Alphabets, and what constitutes a letter

Indeed that is true. As I said, it depends on the context.


Really, aren’t we being a little computer-centric here? Perhaps the definition is a little more basic than how Unicode works.

There isn’t one. That’s what made designing Unicode so hard in the first place.

Well I know that my life is richer, having bought my new Kensington USB all-dashes keypad.

Generally, an en-dash is used in a range of values (e.g. pages 55–58), whereas an em-dash is used to set off a parenthetical comment — like this one — but without the distraction of parentheses.

In czech, accented letters are not considered to be different letters per se, but ones with a hook are, and come after their non-hooked counterparts in lists. They also consider “ch” to be a separate letter and it comes after “h” in the dictionary. Drives me batty sometimes when I’m looking things up.

I am always amused by a yogh for unclear reasons.

Not long after moving to Sweden I had an amusing drunken argument with some work colleagues about whether Å, Ö and Ä were separate letters or not. They were very passionate in their defence of their status as letters.

For the record, they go at the end of the alphabet in the order Å, Ä and then Ö. Things get really confusing with W which seems to have a sort of bizarre semi-letter status where it is practically interchangeable with V. In the phone directory the names beginning with W are mixed in with all of those beginning with V. It all gets really confusing when people tell you the web address for Vägverket, the Swedish equivalent of the DVLA/DMV. The address is which is normally pronounced as “Vee vee vee punkt vee vee punkt ess ee”.

Yogh is a favorite Scrabble word of mine. :slight_smile:

Looking at that letter… I wonder whether it fell out of use before the numeral 3 became common in English?

It went out of use about the time they stopped building 3oþic cathedrals. :slight_smile:

Other Old English letters that have fallen out of use in modern English are Æ (ash), Ð (eth) and Þ (thorn). I think these letters fell out of use because they weren’t in French, so the Anglo-Norman scribes substituted letters from the 23-letter Latin alphabet (i.e., our 26-letter alphabet without W, and with I/J and U/V each one letter).

Perhaps to the first, but not really to the second.

If you get into the non-computer specific literature, you will not even find a consensus on what a “writing system” is, although you will find consensus that not all writing systems consist of “characters” as we know them in English.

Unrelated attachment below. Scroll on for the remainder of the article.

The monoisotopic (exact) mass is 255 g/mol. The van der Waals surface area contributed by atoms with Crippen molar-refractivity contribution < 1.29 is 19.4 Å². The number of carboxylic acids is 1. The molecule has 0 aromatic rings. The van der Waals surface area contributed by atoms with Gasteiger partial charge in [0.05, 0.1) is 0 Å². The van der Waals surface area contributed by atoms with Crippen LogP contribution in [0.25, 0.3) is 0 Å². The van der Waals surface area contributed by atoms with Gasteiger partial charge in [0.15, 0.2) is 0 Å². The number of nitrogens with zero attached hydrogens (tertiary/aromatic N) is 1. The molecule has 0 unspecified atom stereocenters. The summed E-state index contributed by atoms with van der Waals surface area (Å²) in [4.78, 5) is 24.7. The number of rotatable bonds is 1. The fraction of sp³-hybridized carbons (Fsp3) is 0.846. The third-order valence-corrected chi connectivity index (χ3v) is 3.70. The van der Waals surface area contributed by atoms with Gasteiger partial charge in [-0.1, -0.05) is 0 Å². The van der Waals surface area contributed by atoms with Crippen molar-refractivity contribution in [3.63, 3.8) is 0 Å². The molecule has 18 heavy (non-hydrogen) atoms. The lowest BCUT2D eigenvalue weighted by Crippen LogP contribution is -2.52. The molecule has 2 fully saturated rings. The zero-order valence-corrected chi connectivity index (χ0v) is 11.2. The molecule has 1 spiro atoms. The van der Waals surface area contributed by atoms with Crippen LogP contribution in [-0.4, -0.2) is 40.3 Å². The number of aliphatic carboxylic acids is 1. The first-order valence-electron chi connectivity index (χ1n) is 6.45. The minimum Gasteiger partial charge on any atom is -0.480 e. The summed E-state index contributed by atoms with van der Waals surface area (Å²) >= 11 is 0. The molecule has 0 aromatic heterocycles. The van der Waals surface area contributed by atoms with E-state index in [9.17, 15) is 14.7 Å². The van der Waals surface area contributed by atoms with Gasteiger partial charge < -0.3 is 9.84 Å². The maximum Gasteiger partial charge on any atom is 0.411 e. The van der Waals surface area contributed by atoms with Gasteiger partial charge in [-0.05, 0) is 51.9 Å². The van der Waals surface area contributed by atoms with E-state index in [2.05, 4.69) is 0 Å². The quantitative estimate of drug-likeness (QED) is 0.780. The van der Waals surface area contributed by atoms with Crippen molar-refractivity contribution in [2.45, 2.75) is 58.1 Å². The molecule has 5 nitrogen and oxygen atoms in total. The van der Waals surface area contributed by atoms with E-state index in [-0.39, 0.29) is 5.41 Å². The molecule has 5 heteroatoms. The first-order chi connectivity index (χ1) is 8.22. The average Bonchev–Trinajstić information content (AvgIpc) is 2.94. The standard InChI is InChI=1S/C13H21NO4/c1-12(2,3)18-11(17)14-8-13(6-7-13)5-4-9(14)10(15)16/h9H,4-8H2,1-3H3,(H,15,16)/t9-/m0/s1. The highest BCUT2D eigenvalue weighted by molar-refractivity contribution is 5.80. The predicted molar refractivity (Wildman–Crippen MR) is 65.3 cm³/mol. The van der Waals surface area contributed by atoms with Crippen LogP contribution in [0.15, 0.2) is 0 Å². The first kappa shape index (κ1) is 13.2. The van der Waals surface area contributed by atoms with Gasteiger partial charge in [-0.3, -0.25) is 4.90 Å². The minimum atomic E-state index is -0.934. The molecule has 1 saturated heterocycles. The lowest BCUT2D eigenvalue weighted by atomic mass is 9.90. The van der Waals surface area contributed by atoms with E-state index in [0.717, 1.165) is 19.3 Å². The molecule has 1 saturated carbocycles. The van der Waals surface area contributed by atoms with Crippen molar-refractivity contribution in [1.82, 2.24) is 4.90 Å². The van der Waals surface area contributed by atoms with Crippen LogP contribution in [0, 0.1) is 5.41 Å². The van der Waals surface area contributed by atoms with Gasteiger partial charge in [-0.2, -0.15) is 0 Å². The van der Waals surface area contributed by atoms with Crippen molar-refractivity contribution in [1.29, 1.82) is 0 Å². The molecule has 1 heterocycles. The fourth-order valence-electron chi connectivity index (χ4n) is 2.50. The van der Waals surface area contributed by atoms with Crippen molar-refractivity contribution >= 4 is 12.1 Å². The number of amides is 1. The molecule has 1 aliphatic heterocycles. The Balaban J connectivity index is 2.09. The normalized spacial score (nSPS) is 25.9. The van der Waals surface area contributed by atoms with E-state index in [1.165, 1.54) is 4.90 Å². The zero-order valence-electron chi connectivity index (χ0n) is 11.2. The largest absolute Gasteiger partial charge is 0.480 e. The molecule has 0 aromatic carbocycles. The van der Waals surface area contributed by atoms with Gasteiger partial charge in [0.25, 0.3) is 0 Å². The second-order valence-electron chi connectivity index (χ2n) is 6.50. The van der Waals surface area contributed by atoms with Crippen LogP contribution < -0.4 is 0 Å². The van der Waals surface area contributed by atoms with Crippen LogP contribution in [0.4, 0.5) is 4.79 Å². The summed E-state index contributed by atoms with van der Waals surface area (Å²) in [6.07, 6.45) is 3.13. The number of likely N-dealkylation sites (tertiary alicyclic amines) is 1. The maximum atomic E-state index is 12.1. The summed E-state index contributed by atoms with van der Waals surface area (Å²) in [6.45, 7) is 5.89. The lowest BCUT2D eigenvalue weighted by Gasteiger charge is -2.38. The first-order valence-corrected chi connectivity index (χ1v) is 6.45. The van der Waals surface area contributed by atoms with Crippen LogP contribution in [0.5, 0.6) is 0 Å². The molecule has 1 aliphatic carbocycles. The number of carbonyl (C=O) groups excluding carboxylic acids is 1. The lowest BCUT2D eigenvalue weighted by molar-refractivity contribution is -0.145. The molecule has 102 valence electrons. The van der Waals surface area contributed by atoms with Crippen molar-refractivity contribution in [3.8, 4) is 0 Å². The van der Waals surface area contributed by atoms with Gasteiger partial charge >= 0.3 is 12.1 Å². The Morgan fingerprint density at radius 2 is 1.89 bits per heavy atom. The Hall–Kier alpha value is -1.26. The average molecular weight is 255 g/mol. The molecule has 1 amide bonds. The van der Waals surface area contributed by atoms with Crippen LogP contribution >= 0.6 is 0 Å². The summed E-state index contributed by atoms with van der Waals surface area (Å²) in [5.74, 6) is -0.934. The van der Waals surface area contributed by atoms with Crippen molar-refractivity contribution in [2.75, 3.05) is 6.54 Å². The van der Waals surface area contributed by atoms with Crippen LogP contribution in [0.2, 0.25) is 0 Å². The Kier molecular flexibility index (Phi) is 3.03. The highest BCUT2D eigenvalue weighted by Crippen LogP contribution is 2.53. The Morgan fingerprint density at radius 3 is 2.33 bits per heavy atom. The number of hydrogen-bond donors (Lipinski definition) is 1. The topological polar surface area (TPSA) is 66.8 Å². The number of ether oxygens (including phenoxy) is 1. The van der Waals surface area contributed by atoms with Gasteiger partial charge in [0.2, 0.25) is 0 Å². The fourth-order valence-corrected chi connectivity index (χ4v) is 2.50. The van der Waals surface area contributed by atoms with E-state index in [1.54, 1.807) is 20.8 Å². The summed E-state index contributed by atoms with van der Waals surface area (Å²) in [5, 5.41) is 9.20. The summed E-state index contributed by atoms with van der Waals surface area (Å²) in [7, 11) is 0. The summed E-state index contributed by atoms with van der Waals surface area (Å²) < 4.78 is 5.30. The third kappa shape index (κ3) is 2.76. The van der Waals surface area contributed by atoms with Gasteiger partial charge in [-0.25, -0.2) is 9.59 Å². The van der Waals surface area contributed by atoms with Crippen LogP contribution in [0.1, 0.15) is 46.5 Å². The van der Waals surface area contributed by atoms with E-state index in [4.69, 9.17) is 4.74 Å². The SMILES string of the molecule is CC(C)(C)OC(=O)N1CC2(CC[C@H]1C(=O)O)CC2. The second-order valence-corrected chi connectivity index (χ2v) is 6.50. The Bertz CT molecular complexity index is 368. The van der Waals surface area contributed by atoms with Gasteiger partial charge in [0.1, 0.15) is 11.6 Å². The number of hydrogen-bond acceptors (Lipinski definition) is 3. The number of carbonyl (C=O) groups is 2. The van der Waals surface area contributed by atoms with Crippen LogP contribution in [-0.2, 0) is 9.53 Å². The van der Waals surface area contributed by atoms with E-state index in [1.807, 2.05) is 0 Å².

In fact, even in English, it is hard to say, when forced to, what is a character and what isn’t. Is “the letter a” a character? What about “Upper case A” and “lower Case A”? What about “Upper case A in helvetica”? “Upper Case A in Times New Roman”? “Upper case A in helvetica 15 point type”?

I have lectured many many times on introducing the concept of an “abstract character” to people. It is very enlightening to see them go through mental gymnastics that they almost certainly never gave any thought to since they learned to read. Especially if English is their only language.

This is a 'nother ball of wax - how do you enter all of those characters? In the past, in Asian countries, despite at least the rudiments of only a large handful of competing local standards for character sets, input was proprietary and generally
brute force.

The good news was you could generally type one keystroke for the character you want, the bad news was finding it on a keyboard that might have 10s of thousands of keys.

That is no longer the case - entering those characters is possible using the standard qwerty keyboard (or any locale’s keyboard), although it might be a multi-step process, backed with quite a bit of intelligence built in to help you get the character you meant to type.

Unless you are using a pre-Win 95 era operating system, every one here has that capability in their os - how easy it is to turn on varies by the age of your pc’s os since then, but it is there, and not just Windows. Mac, Linux, whatever.